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GOLD RUSH NOVA SCOTIA: MACKINLAY'S MAP OF THE PROVINCE OF NOVA SCOTIA, INCLUDING THE ISLAND OF CAPE BRETON COMPILED FROM ACTUAL & RECENT SURVEYS. 1865. [SHOWCASING THE GOLD RUSH DISTRICTS].
- This fine map is a magnificent example of both an important 19th Century North American Gold Rush map and an excellent topographical survey of Nova Scotia. All of Nova Scotia, Prince Edward Island and the adjacent parts of New Brunswick are portrayed with great geodetic accuracy, predicated on the latest official triangulated surveys. In Nova Scotia, every town and village is labeled, along with roads, post offices, telegraph lines and railways. Each county is beautifully distinguished in its own full original colour. The present map is a special updated edition of MacKinlay’s 1862 survey of Nova Scotia, which won the Bronze Medal in the Best Regional Cartography competition at the 1867 Paris Exposition. Most notably, this 1865 edition (unlike the earlier edition) features copious information relating to the First Nova Scotia Gold Rush, which lasted from 1861 to 1874. While over-shadowed in history by other gold rushes, such as the California Gold Rush (1848-55), the British Columbia Gold Rush (1858-62) and the Yukon-Klondike Gold Rush (1897-9), the First Nova Scotia Gold Rush was a major event that transformed the province’s economy and demography, as well the gold market in North America. This special edition of the map specifically labels Nova Scotia’s largest officially-designated gold mining districts in a red hue, while named ‘Xs’ mark the small mining districts. As shown, most of the main gold regions were located in Halifax and Guysborough counties, including the districts of Lawrencetown, Tangier, Oldham, Waverly, Sherbrooke, Wine Harbour and Stormont, while, further afield, were the gold districts of The Ovens, near Lunenburg and Middle River in Victoria Country, Cape Breton. Additionally, the map labels the famous coalfields in Cape Breton Island and in Pictou County. MacKinlay’s map is by far the finest general map to focus on the gold rush. The First Nova Scotia Gold Rush (1861 – 1874) The First Nova Scotia Gold Rush, which lasted from 1861 to 1874, was the largest event of its kind in eastern North America during the second half of the 19th Century. It is rumoured that gold was found in Nova Scotia as early as Sir Humphrey’s Gilbert’s visit in 1578, and the origin of names such as Cape Breton’s Bras d’Or Lake seem to relate to reported gold findings. Gold was ‘rediscovered’ in modern times in 1858, but it was not until 1861, that a proliferation of gold strikes along the Eastern Shore resulted in the start of a gold rush. The strikes caused in a state of hysteria amongst the region’s farmers, who abandoned their fields in order to prospect promising locations. Even prospectors who did not "strike it rich" were able to earn $100 dollars in a two to three month period, far more that they would earn in their traditional vocations. Floods of people set up illegal mining camps on both public and private lands, causing great concern in government circles. The Crown proceeded to set up 65 special mining districts, in which mining would be carefully regulated by authorities, while mining activities outside of the districts would be essentially banned. Many new communities were established by the miners and significant amounts of gold were assayed and sold in Halifax, before being sent way to places such as Montreal, New York, Boston and England. The gold rush lifted the province out of its economic doldrums and raised the price of gold in the Northeastern market, after a period of lower prices brought about the fall in supply from California and British Columbia. However, unlike the placer mining in California and British Columbia, gold mining in Nova Scotia required the metal to be extracted from quartz – a hard rock. This was both labour intensive and expensive, and as reserves began to run out in the early 1870s, the rush came to run cold. Nevertheless, the gold rush had a transformative effect on the province’s demographics and its economy, and was a major event in the history of mining and of the Canadian Maritimes.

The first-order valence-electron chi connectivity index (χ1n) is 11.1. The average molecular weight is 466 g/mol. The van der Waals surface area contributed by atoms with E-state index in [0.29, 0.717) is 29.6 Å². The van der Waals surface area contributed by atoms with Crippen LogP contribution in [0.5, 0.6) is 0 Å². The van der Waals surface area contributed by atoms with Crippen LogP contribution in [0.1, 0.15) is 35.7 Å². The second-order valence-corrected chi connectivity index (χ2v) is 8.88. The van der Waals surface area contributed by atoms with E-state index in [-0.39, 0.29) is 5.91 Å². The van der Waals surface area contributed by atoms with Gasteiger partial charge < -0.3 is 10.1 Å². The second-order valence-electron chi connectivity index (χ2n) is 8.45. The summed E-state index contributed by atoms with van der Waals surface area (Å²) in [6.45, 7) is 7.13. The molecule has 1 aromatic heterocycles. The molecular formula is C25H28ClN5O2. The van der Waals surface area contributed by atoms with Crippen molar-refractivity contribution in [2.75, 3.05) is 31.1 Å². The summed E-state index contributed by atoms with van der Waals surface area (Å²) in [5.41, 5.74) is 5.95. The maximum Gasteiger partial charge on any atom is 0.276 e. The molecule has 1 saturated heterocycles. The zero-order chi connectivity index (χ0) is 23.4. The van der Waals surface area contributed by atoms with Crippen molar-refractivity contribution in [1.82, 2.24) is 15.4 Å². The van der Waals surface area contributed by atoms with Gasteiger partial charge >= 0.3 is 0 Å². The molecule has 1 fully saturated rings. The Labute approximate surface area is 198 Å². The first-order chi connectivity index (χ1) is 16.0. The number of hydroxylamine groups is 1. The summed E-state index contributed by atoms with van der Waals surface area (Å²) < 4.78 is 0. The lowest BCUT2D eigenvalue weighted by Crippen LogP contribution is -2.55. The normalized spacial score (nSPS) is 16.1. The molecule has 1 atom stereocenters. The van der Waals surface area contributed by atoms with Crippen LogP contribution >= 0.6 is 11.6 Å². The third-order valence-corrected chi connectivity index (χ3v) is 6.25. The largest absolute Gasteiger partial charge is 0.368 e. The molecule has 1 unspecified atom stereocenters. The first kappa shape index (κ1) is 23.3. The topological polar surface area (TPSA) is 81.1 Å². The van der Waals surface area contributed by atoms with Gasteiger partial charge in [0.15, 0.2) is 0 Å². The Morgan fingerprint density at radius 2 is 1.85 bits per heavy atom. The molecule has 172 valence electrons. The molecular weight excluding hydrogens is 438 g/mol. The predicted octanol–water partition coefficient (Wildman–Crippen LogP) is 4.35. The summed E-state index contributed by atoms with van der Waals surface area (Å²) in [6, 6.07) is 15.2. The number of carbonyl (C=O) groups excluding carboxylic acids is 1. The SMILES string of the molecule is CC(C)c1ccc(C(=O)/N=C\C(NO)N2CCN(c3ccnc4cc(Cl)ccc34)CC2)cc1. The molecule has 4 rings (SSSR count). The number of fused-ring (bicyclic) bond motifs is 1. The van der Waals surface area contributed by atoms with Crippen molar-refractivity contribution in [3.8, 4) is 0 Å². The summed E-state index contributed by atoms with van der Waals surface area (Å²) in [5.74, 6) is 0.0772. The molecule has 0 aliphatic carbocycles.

[Bookseller: Antiquariat Dasa Pahor]
Last Found On: 2015-11-20           Check availability:      ZVAB    

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